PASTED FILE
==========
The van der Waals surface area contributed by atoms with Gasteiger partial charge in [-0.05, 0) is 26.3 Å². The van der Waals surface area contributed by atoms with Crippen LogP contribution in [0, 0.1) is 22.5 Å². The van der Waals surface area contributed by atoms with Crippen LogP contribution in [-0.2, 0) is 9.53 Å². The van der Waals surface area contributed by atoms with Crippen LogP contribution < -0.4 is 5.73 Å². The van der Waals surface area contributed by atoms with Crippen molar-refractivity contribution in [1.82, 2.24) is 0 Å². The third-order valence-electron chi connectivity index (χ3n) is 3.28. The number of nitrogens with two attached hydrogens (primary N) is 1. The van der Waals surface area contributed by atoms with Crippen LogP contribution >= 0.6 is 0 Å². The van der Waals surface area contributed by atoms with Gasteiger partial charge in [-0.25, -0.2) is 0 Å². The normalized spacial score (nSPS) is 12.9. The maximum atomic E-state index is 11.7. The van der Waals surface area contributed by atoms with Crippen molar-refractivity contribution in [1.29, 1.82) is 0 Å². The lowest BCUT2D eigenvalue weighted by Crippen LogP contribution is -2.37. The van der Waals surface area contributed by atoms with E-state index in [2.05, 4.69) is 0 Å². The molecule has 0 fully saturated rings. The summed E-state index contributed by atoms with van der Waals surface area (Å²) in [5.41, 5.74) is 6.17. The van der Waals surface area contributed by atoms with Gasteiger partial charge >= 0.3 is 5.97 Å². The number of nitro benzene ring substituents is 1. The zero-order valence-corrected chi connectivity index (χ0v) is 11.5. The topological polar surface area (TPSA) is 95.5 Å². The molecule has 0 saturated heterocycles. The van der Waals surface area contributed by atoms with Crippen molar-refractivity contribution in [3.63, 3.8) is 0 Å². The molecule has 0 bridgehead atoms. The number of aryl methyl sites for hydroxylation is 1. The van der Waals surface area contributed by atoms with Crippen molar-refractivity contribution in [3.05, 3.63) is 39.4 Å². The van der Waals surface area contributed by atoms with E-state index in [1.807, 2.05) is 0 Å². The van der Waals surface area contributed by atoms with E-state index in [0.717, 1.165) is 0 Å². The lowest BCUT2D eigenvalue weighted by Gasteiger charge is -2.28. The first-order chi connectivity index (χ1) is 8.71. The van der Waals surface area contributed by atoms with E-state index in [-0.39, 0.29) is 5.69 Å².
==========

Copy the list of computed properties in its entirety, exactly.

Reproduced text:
The van der Waals surface area contributed by atoms with Gasteiger partial charge in [-0.05, 0) is 26.3 Å². The van der Waals surface area contributed by atoms with Crippen LogP contribution in [0, 0.1) is 22.5 Å². The van der Waals surface area contributed by atoms with Crippen LogP contribution in [-0.2, 0) is 9.53 Å². The van der Waals surface area contributed by atoms with Crippen LogP contribution < -0.4 is 5.73 Å². The van der Waals surface area contributed by atoms with Crippen molar-refractivity contribution in [1.82, 2.24) is 0 Å². The third-order valence-electron chi connectivity index (χ3n) is 3.28. The number of nitrogens with two attached hydrogens (primary N) is 1. The van der Waals surface area contributed by atoms with Crippen LogP contribution >= 0.6 is 0 Å². The van der Waals surface area contributed by atoms with Gasteiger partial charge in [-0.25, -0.2) is 0 Å². The normalized spacial score (nSPS) is 12.9. The maximum atomic E-state index is 11.7. The van der Waals surface area contributed by atoms with Crippen molar-refractivity contribution in [1.29, 1.82) is 0 Å². The lowest BCUT2D eigenvalue weighted by Crippen LogP contribution is -2.37. The van der Waals surface area contributed by atoms with E-state index in [2.05, 4.69) is 0 Å². The molecule has 0 fully saturated rings. The summed E-state index contributed by atoms with van der Waals surface area (Å²) in [5.41, 5.74) is 6.17. The van der Waals surface area contributed by atoms with Gasteiger partial charge >= 0.3 is 5.97 Å². The number of nitro benzene ring substituents is 1. The zero-order valence-corrected chi connectivity index (χ0v) is 11.5. The topological polar surface area (TPSA) is 95.5 Å². The molecule has 0 saturated heterocycles. The van der Waals surface area contributed by atoms with Crippen molar-refractivity contribution in [3.63, 3.8) is 0 Å². The molecule has 0 bridgehead atoms. The number of aryl methyl sites for hydroxylation is 1. The van der Waals surface area contributed by atoms with Crippen molar-refractivity contribution in [3.05, 3.63) is 39.4 Å². The van der Waals surface area contributed by atoms with E-state index in [1.807, 2.05) is 0 Å². The van der Waals surface area contributed by atoms with E-state index in [0.717, 1.165) is 0 Å². The lowest BCUT2D eigenvalue weighted by Gasteiger charge is -2.28. The first-order chi connectivity index (χ1) is 8.71. The van der Waals surface area contributed by atoms with E-state index in [-0.39, 0.29) is 5.69 Å².